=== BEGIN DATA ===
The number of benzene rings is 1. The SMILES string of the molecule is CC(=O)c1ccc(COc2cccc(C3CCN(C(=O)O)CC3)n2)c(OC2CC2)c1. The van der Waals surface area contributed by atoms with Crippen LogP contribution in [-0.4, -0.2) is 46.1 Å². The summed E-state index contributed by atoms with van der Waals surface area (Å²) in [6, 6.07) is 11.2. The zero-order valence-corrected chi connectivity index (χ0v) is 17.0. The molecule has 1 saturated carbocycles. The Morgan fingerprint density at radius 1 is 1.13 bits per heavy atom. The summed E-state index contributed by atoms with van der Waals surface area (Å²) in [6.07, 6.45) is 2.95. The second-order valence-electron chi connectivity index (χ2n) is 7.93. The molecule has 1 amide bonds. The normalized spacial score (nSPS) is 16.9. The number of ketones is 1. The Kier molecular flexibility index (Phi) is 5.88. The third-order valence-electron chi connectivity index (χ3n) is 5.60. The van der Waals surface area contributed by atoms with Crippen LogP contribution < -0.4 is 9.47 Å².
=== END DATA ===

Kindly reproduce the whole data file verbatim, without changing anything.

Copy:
The number of benzene rings is 1. The SMILES string of the molecule is CC(=O)c1ccc(COc2cccc(C3CCN(C(=O)O)CC3)n2)c(OC2CC2)c1. The van der Waals surface area contributed by atoms with Crippen LogP contribution in [-0.4, -0.2) is 46.1 Å². The summed E-state index contributed by atoms with van der Waals surface area (Å²) in [6, 6.07) is 11.2. The zero-order valence-corrected chi connectivity index (χ0v) is 17.0. The molecule has 1 saturated carbocycles. The Morgan fingerprint density at radius 1 is 1.13 bits per heavy atom. The summed E-state index contributed by atoms with van der Waals surface area (Å²) in [6.07, 6.45) is 2.95. The second-order valence-electron chi connectivity index (χ2n) is 7.93. The molecule has 1 amide bonds. The normalized spacial score (nSPS) is 16.9. The number of ketones is 1. The Kier molecular flexibility index (Phi) is 5.88. The third-order valence-electron chi connectivity index (χ3n) is 5.60. The van der Waals surface area contributed by atoms with Crippen LogP contribution < -0.4 is 9.47 Å².